The world would be a bit better, Caroline Savage Cascio feels, if we each looked inside a bit more to discover and share the things most important.
“Invest your time, talent, and treasure in causes that matter to you,” she said, “and use your influence to encourage others to do the same.”
As a clinician and now president/CEO of The Wellspring in Monroe, a charitable not-for-profit organization offering programming in, among other things, mentoring, counseling, therapy and residential and non-residential survivors of domestic violence, Cascio speaks from experience.
“I am both honored and humbled to lead the charge in accomplishing our compelling mission: To strengthen and value individuals and families through professional services and community leadership with compassion and integrity,” she said.
“My introduction to Family Systems Theory in my undergraduate studies at Louisiana Tech ignited a passion for serving and helping families who struggle with challenges large and small,” she said. “I am beyond grateful for the wisdom and guidance of my instructors and advisor who helped me chart the course for this most rewarding career.”
One of the most interesting things she learned in Family Systems Theory was the importance of context when explaining or understanding human behavior.
“A child’s ‘acting out’ behavior may actually be a ‘symptom’ of marital discord,” she said. “The misbehavior gives the parents something to focus on besides their anger with one another. In studying patterns of interaction, one can often make sense of behaviors that might seem ‘bad’ or ‘sick’ on the surface and find small ways to change the context to eliminate the unwanted behavior. It’s a shift in viewing things using a very negative lens to one that demonstrates how resourceful human beings actually are.”
She attended St. Frederick High in her hometown of Monroe before enrolling at Tech and studying education.
“I thought I wanted to be a child psychologist,” she said. “I knew I wanted to go into the ‘helping’ field, and I was interested in working with children. When I started at Louisiana Tech, I wasn’t sure that I was ready to commit to the advanced degrees that I knew I would need to become a licensed psychologist, so my initial major was Early Childhood Education.”
It was during her senior year that she learned of the Marriage & Family Therapy (MFT) graduate degree at (then) NLU, changed her major to Child Life & Family Studies, graduated, and was accepted into graduate school to “pursue the dream I had,” she said, “of becoming a clinician.”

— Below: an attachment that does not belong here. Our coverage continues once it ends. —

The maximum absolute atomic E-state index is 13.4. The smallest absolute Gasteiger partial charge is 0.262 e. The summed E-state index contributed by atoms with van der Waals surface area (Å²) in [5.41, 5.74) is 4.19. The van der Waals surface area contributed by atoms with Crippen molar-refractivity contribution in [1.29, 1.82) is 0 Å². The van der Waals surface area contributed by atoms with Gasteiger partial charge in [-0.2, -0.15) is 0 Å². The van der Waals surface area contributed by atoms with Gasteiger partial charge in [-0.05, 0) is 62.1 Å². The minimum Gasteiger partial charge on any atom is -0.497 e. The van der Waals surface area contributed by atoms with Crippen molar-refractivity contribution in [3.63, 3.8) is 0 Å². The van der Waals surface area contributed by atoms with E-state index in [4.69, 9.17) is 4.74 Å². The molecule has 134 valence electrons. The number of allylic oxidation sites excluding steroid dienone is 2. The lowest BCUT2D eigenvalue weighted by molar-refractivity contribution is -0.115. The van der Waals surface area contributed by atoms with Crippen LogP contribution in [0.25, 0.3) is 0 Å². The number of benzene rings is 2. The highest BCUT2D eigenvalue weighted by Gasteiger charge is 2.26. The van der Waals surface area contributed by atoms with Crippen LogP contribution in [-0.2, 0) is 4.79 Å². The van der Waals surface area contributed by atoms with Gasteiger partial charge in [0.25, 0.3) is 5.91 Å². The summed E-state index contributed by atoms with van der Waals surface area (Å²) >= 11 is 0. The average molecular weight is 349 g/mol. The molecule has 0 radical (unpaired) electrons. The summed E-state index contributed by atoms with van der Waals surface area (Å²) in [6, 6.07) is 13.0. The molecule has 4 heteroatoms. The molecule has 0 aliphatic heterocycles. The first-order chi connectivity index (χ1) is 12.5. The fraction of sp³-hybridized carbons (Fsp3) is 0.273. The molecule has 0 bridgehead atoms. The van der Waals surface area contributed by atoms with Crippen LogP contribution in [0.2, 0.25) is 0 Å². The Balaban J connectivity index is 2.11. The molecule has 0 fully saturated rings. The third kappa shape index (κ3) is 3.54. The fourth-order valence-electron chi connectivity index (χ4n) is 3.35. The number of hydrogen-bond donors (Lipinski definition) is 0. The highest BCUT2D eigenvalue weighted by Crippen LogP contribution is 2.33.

She still models much of her practice on the skills and ideas she discovered through the willingness and wisdom of faculty who invested in her.
“Dr. Janie Humphries was my advisor, and she helped me understand so much about children and how their miraculous minds work,” Cascio said. “She also helped me stay focused on my graduation plan and the requirements set forth in our curriculum.
“Dr. Ben Silliman was the person who told me about the MFT program and pointed me in that direction in terms of my career path,” she said. “I also took sociology courses under Rose Daigle. In addition to her faculty position, she was also a Marriage and Family Therapist. Her stories were both fascinating and engaging, and really piqued my interest in the field of Marriage & Family Therapy.”
One of seven children and now as a wife and mother of two children, Cascio said that “family is something I value above all else,” and it’s that dynamic she tries to help and heal as a clinician.
“Both as a clinician and as President and CEO, I can honestly say that there is never a dull moment,” she said. “The thousands of people who walk through our doors each year each bring their own story. They all have incredible strengths and they all have unique challenges. Many times they need a bit of help in tapping into their strengths to grow and overcome the challenges they face.
“As a clinician, I might see a victim of sexual assault one hour, and a child with behavior issues the next,” she said. “As President and CEO, I may convene community meetings, engage with our Board of Directors or donors, or work to meet a very tight grant deadline. Adaptability has served me well over the years, both as a clinician and as an administrator.”